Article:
Life expectancy gap for autistic people smaller than previously thought, study suggests

Autistic people might not have as reduced a life expectancy as previously thought, a new study has suggested.

But the gap for those diagnosed with autism was still “significant” and the latest research showed they continued to face “unacceptable inequalities”, the National Autistic Society said.

The study, led by University College London (UCL) researchers, is said to be the first to estimate the life expectancy and years of life lost by autistic people living in the UK.

The research, published in The Lancet Regional Health – Europe, found that autistic men without a learning disability had an average estimated life expectancy of 74.6 years, and autistic women without a learning disability, around 76.8 years.

The estimated life expectancy for people diagnosed with autism and a learning disability was around 71.7 years for men and 69.6 years for women.

These were all lower than the usual life expectancy of around 80 years for men and around 83 years for women living in the UK, researchers said.

While for women diagnosed with autism and a learning disability the life expectancy gap was greatest – amounting to around 13 years – it was still lower than a previous estimate quoted by researchers of autistic people living 16 years less on average.

Researchers said more work needed to be done to assess why some autistic people were dying prematurely in order to find ways to prevent this happening.

Lead investigator of the study Professor Josh Stott said that while they had highlighted inequalities, they also wanted to provide “more realistic information” to avoid “frightening statistics”.

Prof Stott said: “Our findings show that some autistic people were dying prematurely, which impacted the overall life expectancy.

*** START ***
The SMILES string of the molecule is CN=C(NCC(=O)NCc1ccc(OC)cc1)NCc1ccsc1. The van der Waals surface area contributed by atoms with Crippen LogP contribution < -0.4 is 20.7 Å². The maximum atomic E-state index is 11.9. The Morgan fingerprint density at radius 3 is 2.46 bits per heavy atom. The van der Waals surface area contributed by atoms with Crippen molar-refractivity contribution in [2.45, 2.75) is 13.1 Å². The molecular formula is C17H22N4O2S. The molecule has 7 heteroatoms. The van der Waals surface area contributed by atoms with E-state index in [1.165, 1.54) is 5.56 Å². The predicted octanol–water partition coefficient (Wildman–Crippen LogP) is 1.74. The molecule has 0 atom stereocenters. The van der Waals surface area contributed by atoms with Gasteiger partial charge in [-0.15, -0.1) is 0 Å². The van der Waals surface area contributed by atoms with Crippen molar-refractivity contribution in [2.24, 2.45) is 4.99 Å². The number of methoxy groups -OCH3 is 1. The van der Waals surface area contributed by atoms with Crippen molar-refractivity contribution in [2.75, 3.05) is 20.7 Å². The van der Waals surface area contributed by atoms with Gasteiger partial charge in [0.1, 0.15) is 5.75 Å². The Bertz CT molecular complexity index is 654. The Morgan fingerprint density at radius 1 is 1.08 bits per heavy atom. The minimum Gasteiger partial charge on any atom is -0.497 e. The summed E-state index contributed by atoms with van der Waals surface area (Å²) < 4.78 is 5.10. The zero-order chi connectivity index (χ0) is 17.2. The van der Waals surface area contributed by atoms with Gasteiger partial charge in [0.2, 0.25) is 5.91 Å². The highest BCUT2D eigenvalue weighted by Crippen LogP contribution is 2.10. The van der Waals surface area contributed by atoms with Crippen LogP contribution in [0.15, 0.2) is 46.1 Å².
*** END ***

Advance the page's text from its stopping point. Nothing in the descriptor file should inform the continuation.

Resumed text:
“However, we know that when they have the right support, many autistic people live long, healthy and happy lives. Although our findings show important inequalities, we were concerned about frightening statistics that are often quoted, and it is important to provide more realistic information.

“We do need to find out why some autistic people are dying prematurely so that we can identify ways to prevent this from happening.”

Researchers said it could be hard for some autistic people to explain to others when they were experiencing pain or discomfort, which could lead to health problems going undetected.

They also referenced a report earlier this month by Baroness Hollins (pictured) which warned against the use of long-term segregation – which she said should be renamed solitary confinement – of autistic people and those with learning disabilities in hospitals.

Prof Stott also said there was an under-diagnosis in the general population and cautioned that it was likely not all autistic people experienced a reduced life expectancy.

She said: “Those who are diagnosed may be those with greater support needs and more co-occurring health conditions than autistic people on average.

“We think this is particularly the case for women diagnosed with autism and learning disability – the larger reduction in life expectancy may reflect a disproportionate underdiagnosis of autism and/or learning disability in women.”

Dr Judith Brown, from the National Autistic Society, described the latest study as “very important research”.

Dr Brown added: “While the results of this study suggest a smaller difference than previously understood between the life expectancy of autistic and non-autistic people, they are still significant.

“These findings demonstrate that autistic people continue to face unacceptable inequalities through a lack of understanding, barriers to vital services and inadequate care, which lead to poorer mental and physical health outcomes.

“Without investment, improved understanding, inclusion and the correct level of support and care, autistic people will continue to see reduced life expectancy, with the most at-risk group in this study being autistic women with learning disabilities.

“This research should be a wake-up call for Government, the NHS, healthcare professionals and society as a whole that we must tackle the health inequality autistic people face.”

The study used anonymised data from GP practices throughout the UK, looking at people with an autism diagnosis between 1989 to 2019.

They studied 17,130 people diagnosed as autistic without a learning disability and 6,450 participants diagnosed as autistic with a learning disability.

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